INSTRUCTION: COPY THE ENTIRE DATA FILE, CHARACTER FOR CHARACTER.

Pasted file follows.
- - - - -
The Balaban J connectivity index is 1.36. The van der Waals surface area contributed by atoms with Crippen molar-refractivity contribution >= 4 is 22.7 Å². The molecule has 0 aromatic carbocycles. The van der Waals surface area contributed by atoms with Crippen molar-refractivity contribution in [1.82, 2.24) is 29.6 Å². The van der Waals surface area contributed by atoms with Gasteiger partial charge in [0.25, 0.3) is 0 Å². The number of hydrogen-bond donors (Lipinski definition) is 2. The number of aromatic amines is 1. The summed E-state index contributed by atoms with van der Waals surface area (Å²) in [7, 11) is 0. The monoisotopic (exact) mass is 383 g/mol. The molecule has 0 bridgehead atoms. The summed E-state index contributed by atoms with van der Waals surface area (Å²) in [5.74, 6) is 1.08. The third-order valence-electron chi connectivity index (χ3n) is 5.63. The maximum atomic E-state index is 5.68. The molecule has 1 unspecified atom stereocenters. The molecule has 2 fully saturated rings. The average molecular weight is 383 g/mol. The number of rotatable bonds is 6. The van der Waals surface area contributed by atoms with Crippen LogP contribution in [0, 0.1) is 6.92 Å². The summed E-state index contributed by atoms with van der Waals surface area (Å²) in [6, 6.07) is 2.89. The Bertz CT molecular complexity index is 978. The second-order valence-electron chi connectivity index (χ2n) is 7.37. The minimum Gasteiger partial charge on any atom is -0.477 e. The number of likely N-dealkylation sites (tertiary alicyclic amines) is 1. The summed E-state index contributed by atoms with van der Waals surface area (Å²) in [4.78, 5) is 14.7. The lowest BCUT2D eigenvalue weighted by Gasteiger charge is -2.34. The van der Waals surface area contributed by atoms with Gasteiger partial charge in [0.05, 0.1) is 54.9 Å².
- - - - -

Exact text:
The Balaban J connectivity index is 1.36. The van der Waals surface area contributed by atoms with Crippen molar-refractivity contribution >= 4 is 22.7 Å². The molecule has 0 aromatic carbocycles. The van der Waals surface area contributed by atoms with Crippen molar-refractivity contribution in [1.82, 2.24) is 29.6 Å². The van der Waals surface area contributed by atoms with Gasteiger partial charge in [0.25, 0.3) is 0 Å². The number of hydrogen-bond donors (Lipinski definition) is 2. The number of aromatic amines is 1. The summed E-state index contributed by atoms with van der Waals surface area (Å²) in [7, 11) is 0. The monoisotopic (exact) mass is 383 g/mol. The molecule has 0 bridgehead atoms. The summed E-state index contributed by atoms with van der Waals surface area (Å²) in [5.74, 6) is 1.08. The third-order valence-electron chi connectivity index (χ3n) is 5.63. The maximum atomic E-state index is 5.68. The molecule has 1 unspecified atom stereocenters. The molecule has 2 fully saturated rings. The average molecular weight is 383 g/mol. The number of rotatable bonds is 6. The van der Waals surface area contributed by atoms with Crippen LogP contribution in [0, 0.1) is 6.92 Å². The summed E-state index contributed by atoms with van der Waals surface area (Å²) in [6, 6.07) is 2.89. The Bertz CT molecular complexity index is 978. The second-order valence-electron chi connectivity index (χ2n) is 7.37. The minimum Gasteiger partial charge on any atom is -0.477 e. The number of likely N-dealkylation sites (tertiary alicyclic amines) is 1. The summed E-state index contributed by atoms with van der Waals surface area (Å²) in [4.78, 5) is 14.7. The lowest BCUT2D eigenvalue weighted by Gasteiger charge is -2.34. The van der Waals surface area contributed by atoms with Gasteiger partial charge in [0.05, 0.1) is 54.9 Å².